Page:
SEACO offers a variety of ropes, some made from natural fibers and others from synthetic materials that are appropriate for use in rigging for special events. We offer rope products in a range of diameters, lengths, and colors. You can trust that we offer some of the safest and best rope around. Here are some examples from our catalog.
The entertainment industry has used our multistrand rope for many years, in fact, some of New York’s most venerable theaters and the city’s elite utilize it. Multistrand ropes find applications in the entertainment industry, primarily in stage rigging, aerial performances, stunt work, special effects, and creating rope bridges or swings for dramatic scenes. They play a crucial role in safely suspending props, performers, and providing stability for various acts and stunts in theater, live performances, film, and television. Our incredible rope has outstanding grip, is available in two colors and four diameters and is abrasion resistant. Also, the memory qualities of this high-performance spun polyester composite rope allow the twisted strands to spontaneously revert to their original configuration.
Sash cords are used in windows, hence their name, but they have a variety of uses. It is the standard rope product used for tying down in the entertainment sector. It is constructed with a synthetic core for enhanced strength and durability and a premium, high-grade cotton cover. Our Titanium Blutrace Sash Cord is reasonably priced while offering exceptional break strength, abrasion resistance, and top-notch shock absorption with little elongation. Titanium BlutraceTM is perfectly balanced, torque-free, and exhibits excellent form retention.
Double Braid Polyester Rope is available with or without eyes at each end. When strength is required, a high-tenacity polyester rope is employed. This synthetic rope, which comes in white and black, is a popular in the country’s entertainment industry because of its high abrasion resistance and comfort.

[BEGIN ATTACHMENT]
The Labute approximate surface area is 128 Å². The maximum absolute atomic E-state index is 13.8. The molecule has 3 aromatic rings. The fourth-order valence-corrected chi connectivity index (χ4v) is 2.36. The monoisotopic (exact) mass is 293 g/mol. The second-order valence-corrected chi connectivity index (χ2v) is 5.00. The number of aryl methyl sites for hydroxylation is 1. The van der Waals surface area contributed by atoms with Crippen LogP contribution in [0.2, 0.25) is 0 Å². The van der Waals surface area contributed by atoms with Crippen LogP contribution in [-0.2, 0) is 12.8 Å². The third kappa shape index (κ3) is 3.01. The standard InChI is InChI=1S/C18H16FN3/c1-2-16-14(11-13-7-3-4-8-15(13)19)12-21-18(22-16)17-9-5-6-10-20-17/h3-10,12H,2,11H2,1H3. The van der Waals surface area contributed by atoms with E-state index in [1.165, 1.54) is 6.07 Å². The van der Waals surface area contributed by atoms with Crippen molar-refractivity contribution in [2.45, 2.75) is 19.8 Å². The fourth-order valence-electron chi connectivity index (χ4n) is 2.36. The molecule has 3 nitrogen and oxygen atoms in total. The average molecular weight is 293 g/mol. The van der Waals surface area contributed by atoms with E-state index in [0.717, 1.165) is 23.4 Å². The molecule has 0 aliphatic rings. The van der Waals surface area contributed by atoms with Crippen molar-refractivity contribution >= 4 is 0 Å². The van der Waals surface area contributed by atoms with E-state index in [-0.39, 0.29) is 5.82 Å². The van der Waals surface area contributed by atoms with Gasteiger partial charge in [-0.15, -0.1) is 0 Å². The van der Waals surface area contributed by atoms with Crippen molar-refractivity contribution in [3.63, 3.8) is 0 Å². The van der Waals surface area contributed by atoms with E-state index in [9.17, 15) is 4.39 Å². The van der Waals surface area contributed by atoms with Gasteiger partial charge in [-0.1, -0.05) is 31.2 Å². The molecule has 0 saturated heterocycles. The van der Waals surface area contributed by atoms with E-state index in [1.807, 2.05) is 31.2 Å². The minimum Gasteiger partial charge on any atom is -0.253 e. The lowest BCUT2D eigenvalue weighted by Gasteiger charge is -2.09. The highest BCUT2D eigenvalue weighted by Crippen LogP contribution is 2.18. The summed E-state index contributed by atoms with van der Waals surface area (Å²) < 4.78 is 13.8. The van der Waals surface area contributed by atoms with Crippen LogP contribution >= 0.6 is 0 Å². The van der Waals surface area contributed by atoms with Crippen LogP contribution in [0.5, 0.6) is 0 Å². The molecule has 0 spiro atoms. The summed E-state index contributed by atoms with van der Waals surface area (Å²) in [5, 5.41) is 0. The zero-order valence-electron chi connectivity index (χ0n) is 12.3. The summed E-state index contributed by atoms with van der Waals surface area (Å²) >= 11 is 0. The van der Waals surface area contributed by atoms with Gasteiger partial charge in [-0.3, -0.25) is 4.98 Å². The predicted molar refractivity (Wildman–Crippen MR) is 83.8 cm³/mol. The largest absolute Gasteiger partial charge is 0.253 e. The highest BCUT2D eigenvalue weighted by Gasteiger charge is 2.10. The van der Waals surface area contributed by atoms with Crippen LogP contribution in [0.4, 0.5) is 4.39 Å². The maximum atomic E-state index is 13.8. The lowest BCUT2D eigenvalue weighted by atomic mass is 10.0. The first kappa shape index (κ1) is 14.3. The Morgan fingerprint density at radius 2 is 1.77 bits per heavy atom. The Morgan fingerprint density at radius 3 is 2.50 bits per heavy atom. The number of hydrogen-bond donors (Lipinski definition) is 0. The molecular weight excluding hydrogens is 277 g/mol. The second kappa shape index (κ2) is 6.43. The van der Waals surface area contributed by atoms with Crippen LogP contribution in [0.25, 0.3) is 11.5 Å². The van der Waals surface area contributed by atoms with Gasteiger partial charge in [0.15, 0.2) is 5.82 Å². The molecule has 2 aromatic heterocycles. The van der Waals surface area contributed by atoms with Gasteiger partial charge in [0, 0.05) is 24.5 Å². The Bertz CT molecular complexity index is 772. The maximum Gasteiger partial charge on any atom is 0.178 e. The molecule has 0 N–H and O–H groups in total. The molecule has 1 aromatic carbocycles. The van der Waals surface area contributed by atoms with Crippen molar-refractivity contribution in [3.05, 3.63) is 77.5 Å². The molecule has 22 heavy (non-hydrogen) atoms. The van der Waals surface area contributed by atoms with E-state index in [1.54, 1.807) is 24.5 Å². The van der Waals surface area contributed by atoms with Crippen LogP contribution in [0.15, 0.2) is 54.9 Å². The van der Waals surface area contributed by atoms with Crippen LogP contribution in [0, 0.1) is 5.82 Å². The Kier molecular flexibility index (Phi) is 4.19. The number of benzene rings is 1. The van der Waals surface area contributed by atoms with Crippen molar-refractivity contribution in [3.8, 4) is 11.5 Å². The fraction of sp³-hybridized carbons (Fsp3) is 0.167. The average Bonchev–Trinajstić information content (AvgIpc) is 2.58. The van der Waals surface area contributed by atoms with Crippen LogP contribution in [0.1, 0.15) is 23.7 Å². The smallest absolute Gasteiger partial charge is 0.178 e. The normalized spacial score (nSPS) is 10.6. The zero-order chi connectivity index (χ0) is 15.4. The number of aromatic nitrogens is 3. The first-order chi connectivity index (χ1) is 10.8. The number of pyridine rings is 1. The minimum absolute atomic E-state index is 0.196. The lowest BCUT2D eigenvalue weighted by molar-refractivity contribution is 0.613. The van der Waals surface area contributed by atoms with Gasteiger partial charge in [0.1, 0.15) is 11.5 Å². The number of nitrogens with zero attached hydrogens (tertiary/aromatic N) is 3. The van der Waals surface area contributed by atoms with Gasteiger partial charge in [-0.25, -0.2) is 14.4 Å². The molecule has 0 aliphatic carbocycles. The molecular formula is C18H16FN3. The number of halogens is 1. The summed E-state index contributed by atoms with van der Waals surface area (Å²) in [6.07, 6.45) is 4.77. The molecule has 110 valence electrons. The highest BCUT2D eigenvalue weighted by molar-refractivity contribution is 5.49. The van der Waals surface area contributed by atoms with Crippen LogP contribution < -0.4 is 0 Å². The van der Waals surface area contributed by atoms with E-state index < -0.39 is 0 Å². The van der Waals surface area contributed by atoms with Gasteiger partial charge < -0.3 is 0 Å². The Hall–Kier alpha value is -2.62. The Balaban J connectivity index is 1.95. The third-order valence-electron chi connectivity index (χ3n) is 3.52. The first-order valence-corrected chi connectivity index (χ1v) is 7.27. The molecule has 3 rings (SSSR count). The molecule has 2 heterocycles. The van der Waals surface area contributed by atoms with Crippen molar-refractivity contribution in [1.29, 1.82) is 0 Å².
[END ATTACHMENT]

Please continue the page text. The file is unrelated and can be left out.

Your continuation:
Derby Multifilament Polypropylene Ropeis lightweight, soft, and flexible. This multifilament polypropylene rope feels wonderful in the hands and ties knots with ease. It is very resistant to rot, mildew, oil, and other abrasions. Derby rope has several applications in theatrical rigging since it is more affordable than nylon and polyester and more robust than natural fiber.
Ultrex 12-Strand-UHMWPE is a 12-strand single braid of Ultra High Molecular Weight Polyethylene (UHMWPE) fiber improved with Yale’s Maxijacket High Performance coating, which offers superior abrasion resistance. Ultrex is developed with braid angles and twist levels that maximize break strength, preserve low stretch, hold little water absorption, and maintain flexibility.
The typical “mantle” sleeve used in Kernmaster Rope, a static-repelling line, is made of 48 strands of polyester. The inside, or “kern,” is a braided core of nylon that absorbs energy. To improve the suppleness of the rope and avoid hardening while in use, the core has undergone complete steam stabilization. When the braid is cycled over sheaves or dropped over a parapet, it bends more easily and without wearing down the core as much. Static repelling and safety rope are among the products we provide; these brands include New England Rope and Teufelberger.
Aramid Fire Rope is made to resist extreme heat without burning. Riggers rely on this synthetic rope for safety because of its extraordinary strength.
Trick Line, commonly referred to as “tie line,” is a braided cotton cord with a synthetic center for increased strength. This rope is readily available in white and black, as well as glazed and unglazed, and is frequently utilized in the entertainment sector and for awning applications. It should be noted that glazed trick line is purposefully considerably stiffer than non-glazed trick line. Trick line is only 1/8” thick, making it almost unnoticeable to spectators while still being powerful enough to grasp and secure objects.
As with any rope purchase, the most important thing in selecting rigging ropes for special events is to match the rope characteristics to the constraints of the venue and to technical and aesthetic criteria. A wide range of premium rope, twine, and cordage goods are available with us at SEACO. We provide a wide selection of goods with same-day dispatch from strategically located warehouses across the United States and Canada, including sash cord, HMPE ropes, nylon, manila, mason line, and safety rope. Or you can purchase from the many stores that sell our items.
See our extensive online selection and contact us right away for further information or to place an order. You can place a bulk purchase directly with us as well as through our dealer network.